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Crete, Greece

CRETE (Candia), the fourth largest island, 160 mi. (248 km.) long, in the Mediterranean Sea and the largest Greek island, lying 60 mi. (96 km) from the Peloponnesus. Crete is apparently identical with the biblical *Caphtor , the original home of the Philistines (Deut. 2:23; Jer. 47:4; Amos 9:7), who themselves, or certain groups of them, are referred to in the Bible as Cherethites (Ezek. 25:16; Zeph. 2:5; this is also the obvious meaning of I Sam. 30:14, cf. 30:16). David's bodyguard, which the Bible describes as Cherethites and Pelethites (II Sam. 8:18; 15:18; 20:7, 23 (Kere); I Kings 1:38, 44; I Chron. 18:17), was probably composed of Philistines ("Peleti" being a derivation of "Pelishti" analogous to "Kereti") and Cretans who had either recently emigrated from Crete or were already settled in the land of the Philistines but were still named after their place of origin. The Septuagint also translates Cheretim as Κρῆτας (Ezek. 25:16; Zeph. 2:5); the verb כְרִית in Zephaniah 2:6 is translated as Κρήτη; in Ezekiel 30:5 פוּט is also given as Κρῆτες.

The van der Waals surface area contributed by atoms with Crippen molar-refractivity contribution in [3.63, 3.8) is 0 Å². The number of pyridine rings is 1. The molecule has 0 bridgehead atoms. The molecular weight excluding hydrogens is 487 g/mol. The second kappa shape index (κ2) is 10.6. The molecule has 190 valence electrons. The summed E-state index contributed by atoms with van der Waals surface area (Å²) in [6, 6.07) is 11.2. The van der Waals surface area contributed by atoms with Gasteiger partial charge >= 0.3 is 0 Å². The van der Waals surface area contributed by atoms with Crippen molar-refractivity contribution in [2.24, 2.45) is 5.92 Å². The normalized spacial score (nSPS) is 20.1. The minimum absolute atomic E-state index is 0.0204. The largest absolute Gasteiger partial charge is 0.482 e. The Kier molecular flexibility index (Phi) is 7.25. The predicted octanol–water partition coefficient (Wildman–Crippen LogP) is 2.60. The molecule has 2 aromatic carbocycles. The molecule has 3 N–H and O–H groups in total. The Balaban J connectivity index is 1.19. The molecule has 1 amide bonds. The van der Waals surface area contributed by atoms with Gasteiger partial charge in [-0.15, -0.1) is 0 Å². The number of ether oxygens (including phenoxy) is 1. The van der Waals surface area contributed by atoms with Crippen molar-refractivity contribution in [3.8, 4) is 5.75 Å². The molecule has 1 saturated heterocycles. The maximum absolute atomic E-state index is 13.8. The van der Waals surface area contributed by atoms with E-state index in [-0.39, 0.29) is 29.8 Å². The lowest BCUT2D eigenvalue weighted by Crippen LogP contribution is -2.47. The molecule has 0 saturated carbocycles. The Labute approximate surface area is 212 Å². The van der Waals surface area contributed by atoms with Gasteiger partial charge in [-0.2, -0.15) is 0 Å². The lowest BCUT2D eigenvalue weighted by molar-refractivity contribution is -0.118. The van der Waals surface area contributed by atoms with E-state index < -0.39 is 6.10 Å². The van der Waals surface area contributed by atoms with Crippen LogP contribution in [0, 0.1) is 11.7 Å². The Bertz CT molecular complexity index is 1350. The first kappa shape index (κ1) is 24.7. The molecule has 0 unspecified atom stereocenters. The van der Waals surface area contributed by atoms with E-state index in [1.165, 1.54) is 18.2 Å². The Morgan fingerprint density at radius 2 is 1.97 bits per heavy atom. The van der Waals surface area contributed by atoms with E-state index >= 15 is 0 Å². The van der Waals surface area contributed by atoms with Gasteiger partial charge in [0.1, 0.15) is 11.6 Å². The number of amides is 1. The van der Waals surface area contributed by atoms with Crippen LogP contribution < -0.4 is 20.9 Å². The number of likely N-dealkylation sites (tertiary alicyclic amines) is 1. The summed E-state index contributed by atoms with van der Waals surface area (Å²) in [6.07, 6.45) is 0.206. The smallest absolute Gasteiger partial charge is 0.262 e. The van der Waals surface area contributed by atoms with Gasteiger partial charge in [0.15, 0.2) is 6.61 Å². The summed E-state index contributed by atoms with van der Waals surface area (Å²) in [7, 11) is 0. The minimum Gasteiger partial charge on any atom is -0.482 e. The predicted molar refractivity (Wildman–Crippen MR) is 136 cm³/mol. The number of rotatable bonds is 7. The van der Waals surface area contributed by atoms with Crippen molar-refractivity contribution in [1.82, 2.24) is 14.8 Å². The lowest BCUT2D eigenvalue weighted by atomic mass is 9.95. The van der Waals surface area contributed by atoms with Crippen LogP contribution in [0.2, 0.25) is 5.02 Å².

The earliest evidence of a Jewish community in Crete is to be found in a circular letter in support of the Jews, sent by the Roman Senate (142 B.C.E.) to various countries at the request of Simeon the Hasmonean. As this was also forwarded to the Cretan city of Gortyna (I Macc. 15:23), it can be assumed that there was a Jewish community in existence there. There is no doubt about the existence of Jewish settlements in Crete after its conquest by the Romans in 68–67 B.C.E. The false Alexander, who after Herod's death claimed to be his son, found ardent supporters and financial help among the Cretan Jews. Philo of Alexandria mentions Crete among the countries with a large Jewish population (Legatione ad Gaium, 282). According to the New Testament (Acts 2:11) there were Cretan Jews living in Jerusalem. Josephus married, in Rome, a woman belonging to a prominent Cretan Jewish family (Jos., Life, 427). After the partition of the Roman Empire in 395, the island remained part of the Eastern Empire. Under the Byzantine emperor Theodosius II (408–50) the Jews of Crete, among others, were severely oppressed. Possibly in consequence of this in 440 they placed their faith in a pseudo-messiah, who claimed to be Moses sent from heaven to lead the Jews of Crete dry shod through the sea back to the Promised Land. Of those who did not drown after jumping from the cliff, most converted to Christianity. The Saracens, who invaded Crete in 823, founded a fortified city surrounded by a khandak ("ditch"), from which the city's present name Candia is derived. In 961 the Byzantines succeeded in reconquering Crete. The situation of the Jews under the Arabs and Byzantines is only vaguely known. In general the Muslim rulers gained the sympathy of the native population, while under the Eastern Empire their position, while not enviable, was probably no worse than elsewhere under Christian Byzantine rule. In the wake of the Fourth Crusade (1204) the island was sold to Venice and became known as Candia. In the period of Venetian rule (1204–1669), a fusion of various Jewish communities took place. The Romaniots formed the upper class. Their Greek vernacular even penetrated the synagogue services. Jews settled on the island from both east and west throughout this period, and contacts with Jewish centers were maintained. In 1228 R. Baruch b. Isaac, on his way to Palestine, found a small Jewish community in Candia, which shocked him because of the laxity in observance of Jewish traditions. A series of ordinances (Takkanot Kandyah; see bibliography) were then established against the abuses. In 1481 Meshullam of Volterra found 600 Jewish families and four synagogues in Candia. The Jewish community of that city accorded a warm welcome to the exiles from Spain in 1492.